BayBuzz offers the following information — provided by the candidates — to help inform your candidate vote in this year’s election. Here are responses to five questions BayBuzz put to Labour’s Stuart Nash and National’s Katie Nimon regarding environment and resource issues.
BayBuzz: Do you support enactment of vehicle efficiency standards as a means of mitigating air pollution and greenhouse gas emissions?
Nimon: In principle yes. But there are a number of practical aspects that need to be taken into account, not the least of which is action taken by other nations. If we are not careful we’ll end up being an international dumping market for vehicles that can no longer be sold in other countries. We import large numbers of second hand vehicles that may already, or in the future, no longer meet emissions standards in the country we import them from.
BB: Do you support bringing agriculture — NZ’s greatest source of greenhouse gas emissions, specifically methane — into the emissions reduction scheme, with on-farm mitigation required?
Nash: Yes. The agricultural industry does need to reduce its emissions; and the sector actually acknowledges this themselves. This government entered into an agreement with the sector to do just this; and there are various key targets that must be met, that if aren’t reached, bring farming into the ETS as is legislated.
Nimon: National has clear criteria that would need to be met before we’re comfortable with agriculture entering the ETS or a similar pricing mechanism. There needs to be science-based mitigation options available for farmers that don’t lead to herd culling and decreased food production. We would be the only country in the world to have agriculture in the ETS and we mustn’t risk losing our valuable market share to a less sustainable producer.
BB: Do you favour consolidation of Hawke’s Bay’s ‘3 Waters’ management into one regional authority?
Nash: The Labour government has already given the region $50m to start the 3 waters process, and I am well aware that the four Councils are working together to develop outcomes and find solutions to our water issues. This collaboration will inevitably drive efficiency while delivering results, however, I am unsure if we need a single regional water authority. I am not against it, however, I would need to better understand the value proposition – including associated costs – before I could offer full support to such a concept.
Nimon: National supports local Government having control over their water schemes, we but realise central Government has a role to play in developing infrastructure and guidelines. We see it as a collaborative approach that can differ from region to region rather than the blanket approach of Labour.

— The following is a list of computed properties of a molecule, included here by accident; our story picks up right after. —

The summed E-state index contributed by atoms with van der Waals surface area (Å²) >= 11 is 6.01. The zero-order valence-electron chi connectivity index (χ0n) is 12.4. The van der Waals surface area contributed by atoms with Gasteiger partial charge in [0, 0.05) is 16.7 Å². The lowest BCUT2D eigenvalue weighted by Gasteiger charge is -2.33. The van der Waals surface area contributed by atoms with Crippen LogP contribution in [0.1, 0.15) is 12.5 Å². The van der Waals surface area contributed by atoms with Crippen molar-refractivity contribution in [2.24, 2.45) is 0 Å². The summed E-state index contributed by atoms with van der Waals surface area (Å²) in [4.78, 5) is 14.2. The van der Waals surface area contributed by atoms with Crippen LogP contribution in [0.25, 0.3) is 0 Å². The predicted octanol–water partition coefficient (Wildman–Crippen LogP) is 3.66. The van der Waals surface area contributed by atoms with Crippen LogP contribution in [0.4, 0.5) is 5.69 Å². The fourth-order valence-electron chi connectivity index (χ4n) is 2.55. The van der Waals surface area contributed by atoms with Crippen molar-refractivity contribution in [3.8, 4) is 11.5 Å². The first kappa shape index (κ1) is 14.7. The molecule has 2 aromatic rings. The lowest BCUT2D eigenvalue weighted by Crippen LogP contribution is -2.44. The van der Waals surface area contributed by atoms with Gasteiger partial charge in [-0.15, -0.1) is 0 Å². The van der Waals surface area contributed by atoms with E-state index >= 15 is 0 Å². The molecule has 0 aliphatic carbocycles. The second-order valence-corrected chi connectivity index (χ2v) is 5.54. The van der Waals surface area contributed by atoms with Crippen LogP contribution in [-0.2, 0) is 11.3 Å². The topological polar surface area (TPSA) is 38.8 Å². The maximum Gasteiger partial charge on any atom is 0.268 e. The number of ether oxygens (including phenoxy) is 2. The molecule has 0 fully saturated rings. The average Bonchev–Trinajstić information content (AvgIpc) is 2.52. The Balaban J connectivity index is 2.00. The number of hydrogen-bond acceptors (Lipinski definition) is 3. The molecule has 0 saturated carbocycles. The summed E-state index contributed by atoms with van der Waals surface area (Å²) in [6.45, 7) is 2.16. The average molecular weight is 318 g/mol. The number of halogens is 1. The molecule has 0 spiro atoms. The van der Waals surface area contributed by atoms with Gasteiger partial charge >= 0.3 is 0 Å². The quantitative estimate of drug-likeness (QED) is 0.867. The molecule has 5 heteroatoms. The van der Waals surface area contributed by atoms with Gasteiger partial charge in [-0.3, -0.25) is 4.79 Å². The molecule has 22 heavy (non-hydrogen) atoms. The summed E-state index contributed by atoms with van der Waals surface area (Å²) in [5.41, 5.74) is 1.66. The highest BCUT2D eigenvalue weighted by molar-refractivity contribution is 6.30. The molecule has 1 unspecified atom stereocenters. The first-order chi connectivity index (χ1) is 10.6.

BB: Some would like to resurrect the Ruataniwha Dam, which would require legislative change. Do you favour that?
Nash: No. We’ve ‘been there done that’ at enormous cost already to the region’s ratepayers for nothing in return. I have no doubt the cost to build such a dam will have increased since the initial forecasts were developed. I am, however, a huge fan of on-farm water storage and would hope the HBRC encourage this type of development.
Nimon: National wants a strategy and model around water that allows us to unlock our economic potential and safeguard our communities from increasing drought. We’ve announced a water infrastructure fund to achieve this. No decisions have been made on specific projects but schemes like Ruataniwha would be assessed and could be considered in the future.
BB: What measures would you support to improve the Hawke Bay marine environment?
Nash: As the Minister of Fisheries over the past three years, I have already been responsible for changes that have improved the marine environment with regards to the sustainability of our fisheries. For example, we are now going to have cameras on boats; I have reduced the commercial catch from our terekehi fishery, whilst some of our more innovative fishers are currently conducting official trials around different net configurations that will allow juvenile fish to escape unharmed. I am also very supportive of the work that the HBRC is doing in this space, and they have received funding from our government to look at ways to sustainably manage the marine environment. Certainly the 10,000,000 of silt pouring into the Bay from eroding farmland every year is having an impact on the marine environment; and we are beginning to address this through the planting up of unproductive farmland, but please don’t be fooled into thinking that our marine environment is in poor shape. While more sustainable fishing practises will certainly help, the overall state of our fish stocks is pretty good – and well managed.
Nimon: The previous National Government proposed for the entire commercial fishing fleet to be digitally monitored with cameras on vessels, with 70 per cent of the fleet compliant by 1 October 2017 and the remaining vessels having until 1 April 2018 to get up to speed. We also want to continue exploring options for the establishment of new marine reserves.